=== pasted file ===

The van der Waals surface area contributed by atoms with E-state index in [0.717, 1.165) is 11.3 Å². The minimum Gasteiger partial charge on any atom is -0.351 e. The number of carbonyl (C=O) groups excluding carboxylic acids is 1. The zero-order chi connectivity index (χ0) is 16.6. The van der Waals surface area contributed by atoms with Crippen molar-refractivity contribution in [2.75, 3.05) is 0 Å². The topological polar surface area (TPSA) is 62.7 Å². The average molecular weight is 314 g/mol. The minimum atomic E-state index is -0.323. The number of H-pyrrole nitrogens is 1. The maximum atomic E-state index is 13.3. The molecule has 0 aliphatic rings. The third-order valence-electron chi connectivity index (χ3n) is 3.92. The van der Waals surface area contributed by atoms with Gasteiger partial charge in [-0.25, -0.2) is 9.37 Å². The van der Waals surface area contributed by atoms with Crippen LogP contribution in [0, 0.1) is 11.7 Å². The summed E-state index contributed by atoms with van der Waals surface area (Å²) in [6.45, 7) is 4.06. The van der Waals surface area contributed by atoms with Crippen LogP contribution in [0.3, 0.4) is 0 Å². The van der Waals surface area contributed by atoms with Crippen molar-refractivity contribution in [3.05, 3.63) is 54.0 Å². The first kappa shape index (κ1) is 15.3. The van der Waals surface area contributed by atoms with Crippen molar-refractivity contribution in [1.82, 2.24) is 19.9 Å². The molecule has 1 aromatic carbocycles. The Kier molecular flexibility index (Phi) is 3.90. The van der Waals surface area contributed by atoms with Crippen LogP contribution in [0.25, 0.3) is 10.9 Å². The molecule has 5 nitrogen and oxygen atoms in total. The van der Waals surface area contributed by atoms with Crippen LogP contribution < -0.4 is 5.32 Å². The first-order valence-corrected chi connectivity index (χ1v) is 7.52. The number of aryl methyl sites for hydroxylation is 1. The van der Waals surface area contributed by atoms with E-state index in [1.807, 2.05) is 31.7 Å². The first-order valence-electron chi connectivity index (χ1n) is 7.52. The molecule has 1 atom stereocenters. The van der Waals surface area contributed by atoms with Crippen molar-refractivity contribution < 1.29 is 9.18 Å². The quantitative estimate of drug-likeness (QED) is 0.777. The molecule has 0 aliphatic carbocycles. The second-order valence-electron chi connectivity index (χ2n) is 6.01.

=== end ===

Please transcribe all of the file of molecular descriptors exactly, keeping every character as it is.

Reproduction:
The van der Waals surface area contributed by atoms with E-state index in [0.717, 1.165) is 11.3 Å². The minimum Gasteiger partial charge on any atom is -0.351 e. The number of carbonyl (C=O) groups excluding carboxylic acids is 1. The zero-order chi connectivity index (χ0) is 16.6. The van der Waals surface area contributed by atoms with Crippen molar-refractivity contribution in [2.75, 3.05) is 0 Å². The topological polar surface area (TPSA) is 62.7 Å². The average molecular weight is 314 g/mol. The minimum atomic E-state index is -0.323. The number of H-pyrrole nitrogens is 1. The maximum atomic E-state index is 13.3. The molecule has 0 aliphatic rings. The third-order valence-electron chi connectivity index (χ3n) is 3.92. The van der Waals surface area contributed by atoms with Gasteiger partial charge in [-0.25, -0.2) is 9.37 Å². The van der Waals surface area contributed by atoms with Crippen LogP contribution in [0, 0.1) is 11.7 Å². The summed E-state index contributed by atoms with van der Waals surface area (Å²) in [6.45, 7) is 4.06. The van der Waals surface area contributed by atoms with Crippen LogP contribution in [0.3, 0.4) is 0 Å². The van der Waals surface area contributed by atoms with Crippen molar-refractivity contribution in [3.05, 3.63) is 54.0 Å². The first kappa shape index (κ1) is 15.3. The van der Waals surface area contributed by atoms with Crippen molar-refractivity contribution in [1.82, 2.24) is 19.9 Å². The molecule has 1 aromatic carbocycles. The Kier molecular flexibility index (Phi) is 3.90. The van der Waals surface area contributed by atoms with Crippen LogP contribution in [0.25, 0.3) is 10.9 Å². The molecule has 5 nitrogen and oxygen atoms in total. The van der Waals surface area contributed by atoms with Crippen LogP contribution < -0.4 is 5.32 Å². The first-order valence-corrected chi connectivity index (χ1v) is 7.52. The number of aryl methyl sites for hydroxylation is 1. The van der Waals surface area contributed by atoms with E-state index in [1.807, 2.05) is 31.7 Å². The first-order valence-electron chi connectivity index (χ1n) is 7.52. The molecule has 1 atom stereocenters. The van der Waals surface area contributed by atoms with Crippen molar-refractivity contribution < 1.29 is 9.18 Å². The quantitative estimate of drug-likeness (QED) is 0.777. The molecule has 0 aliphatic carbocycles. The second-order valence-electron chi connectivity index (χ2n) is 6.01.